Despite posting a 3.19 ERA last season, Eric Lauer entered 2022 with an ADP of just 326.1 in NFC drafts, so it's clear nobody was really buying his apparent breakout. Through three starts, however, he's sporting a 2.20 ERA with the peripherals to match, so clearly, the Fantasy community missed on Lauer, right? It's not that simple. Because, while Lauer did pitch more effectively in 2021 than we had seen in previous seasons, his 3.87 expected ERA indicated there was some good luck involved, and with a good-but-not-great strikeout rate and volume questions, skepticism was certainly warranted. However, it's a lot harder to be skeptical after what we've seen from him so far.
Lauer was dominant Sunday against the Phillies, striking out 13 in six shutout innings, and while Kyle Schwarber (and others) might argue he got some help from umpire Angel Hernandez, Lauer earned his results in this one. He racked up 17 swinging strikes on 98 pitches, including a whopping 11 on 37 four-seam fastballs, a huge number, and he did it while averaging 94.0 mph with his fastball – he was at 92.6 last season.
Lauer is throwing quite a bit harder than he did last season, both on average and in terms of his top-end velocity; he has already thrown 13 pitches over 95 mph, compared to nine last season and 12 for his career prior to 2022. He already had a pretty good fastball, with a 26.5% whiff rate in 2021, but that's up to 35.6% in the early going. Lauer has taken a relatively solid skillset and added above-average velocity, making the entire package play up.
I'm not quite sure I buy Lauer being a difference maker moving forward – the rest of his arsenal still seems to lack a putaway pitch, and it's hard to get this many strikeouts consistently if your fastball is your best swing-and-miss pitch – but I'm certainly less skeptical of him than I was coming into the season. It's only three starts, but Lauer appears to have made a skills leap, and it's worth buying into.
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And he's not alone. We've seen a handful of pitchers make similar leaps in the early going, with the top of the pitcher ranks through the first three weeks of the season sporting some surprising names. I'm buying Lauer, and here are six more names I'm buying into – along with three whose hot starts I'm fading hard.
Five more starters to buy
I'm buying Carrasco for fairly straightforward reasons: He's been a very good pitcher for a long time. That wasn't true in 2021, of course, and I think many people might have just looked at his past three seasons and seen him struggle in two of three and written him off. However, he was never right after a spring training injury last season, and in 2019 he was pitching through a cancer diagnosis and round of treatment. The only time he's been healthy the past three seasons was 2020, and he had a 2.91 ERA and 82 strikeouts in 68 innings.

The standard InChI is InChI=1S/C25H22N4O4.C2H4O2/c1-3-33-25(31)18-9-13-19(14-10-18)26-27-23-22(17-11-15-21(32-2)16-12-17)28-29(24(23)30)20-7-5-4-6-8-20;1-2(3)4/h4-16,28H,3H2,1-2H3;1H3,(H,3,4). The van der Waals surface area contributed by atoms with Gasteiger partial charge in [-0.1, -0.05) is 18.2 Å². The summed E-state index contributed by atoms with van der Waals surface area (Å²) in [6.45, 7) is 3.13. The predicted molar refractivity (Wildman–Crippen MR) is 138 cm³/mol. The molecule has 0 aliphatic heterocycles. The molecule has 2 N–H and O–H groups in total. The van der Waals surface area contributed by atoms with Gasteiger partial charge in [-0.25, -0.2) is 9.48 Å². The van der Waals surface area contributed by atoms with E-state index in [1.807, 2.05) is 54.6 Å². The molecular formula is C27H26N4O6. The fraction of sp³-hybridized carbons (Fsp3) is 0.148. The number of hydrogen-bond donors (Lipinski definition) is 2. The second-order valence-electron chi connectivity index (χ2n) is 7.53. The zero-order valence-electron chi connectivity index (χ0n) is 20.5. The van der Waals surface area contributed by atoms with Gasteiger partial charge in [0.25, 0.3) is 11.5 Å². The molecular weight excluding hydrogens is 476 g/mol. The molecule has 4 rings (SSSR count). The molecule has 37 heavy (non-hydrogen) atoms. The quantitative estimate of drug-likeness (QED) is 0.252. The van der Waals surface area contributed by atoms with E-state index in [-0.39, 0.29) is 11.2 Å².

He was healthy this spring and he's healthy now, so I'm buying into Carrasco once again being a very good pitcher for as long as he can stay healthy. At 35 and coming off surgery to clear up loose bodies in his elbow this offseason, maybe there's more risk for Carrasco than most pitchers. But, his track record suggests he's going to keep being good as long as he holds up, and he's healthy and productive right now. That's more than you can say for a lot of pitchers.
Wright is the No. 2 player in Fantasy after three starts, but the most impressive thing about what he's done so far is allow just two walks on 66 batters faced – that's a 3.0% walk rate. In parts of four seasons from 2018 through 2021, Wright had a 14.8% walk rate; even his much more manageable 7.6% career rate at Triple-A is more than double what he's managed so far. It's an incredibly small sample size, obviously, but Wright is working in the strike zone more often so far, with 51.7% of his pitches thrown in the zone so far, compared to a 44.9% mark for his career. His contact rate allowed on pitches in the strike zone is down to 79.8% – his career mark is 82.7%, while the league average is 82% – but the biggest improvement he's made so far has been in garnering a 36.2% chase rate, compared to a 25.5% mark for his career.
Opposing hitters are having trouble laying off Wright's pitches out of the strike zone, which is a pretty good sign – it leads to both whiffs and weak contact. And it's come along with a significant change in approach, as Wright's most-used pitch through three starts is his curveball, which he's using 33.8% of the time. Previously, Wright's curveball usage has been in the 12-14% usage range, though it's worth noting that this is a different pitch than we've seen from Wright in the past – he's throwing a tighter, harder version of the pitch with less movement at 84.3 mph, compared to 80.6 in the past. He's added a few ticks of extra velocity to all of his pitches, but the curveball is the biggest gainer, and he's combined that with a tweaked delivery with a lower arm angle that allows him to release the ball 2-4 inches closer to the plate, depending on which pitch he's throwing.
Which is all to say, Wright has made enough tweaks that we can say he's a different pitcher than we've seen in the past. Whether he can keep this level of play up is a different question, and given the dramatic improvements we've seen in his control especially, betting on some regression makes sense. But I don't think this is entirely a fluke, and I think it's possible Wright really has taken a step forward with these tweaks. I'm buying.
We've seen three starts from Luzardo, and it's been a mixed bag – he was dominant in his first, striking out 12 in five innings, then he gave up four earned runs on seven hits with just three strikeouts in 4.1 innings in his second against the Cardinals; he followed that up with five innings of one-run ball but he walked four against the Braves Sunday. All in all, however, there's been more good than bad for Luzardo, what with a 37.5% strikeout rate. Luzardo is throwing his fastball 1.5 mph harder than he did a year ago, and it was the reports of that which made him grow into such an intriguing sleeper in the spring.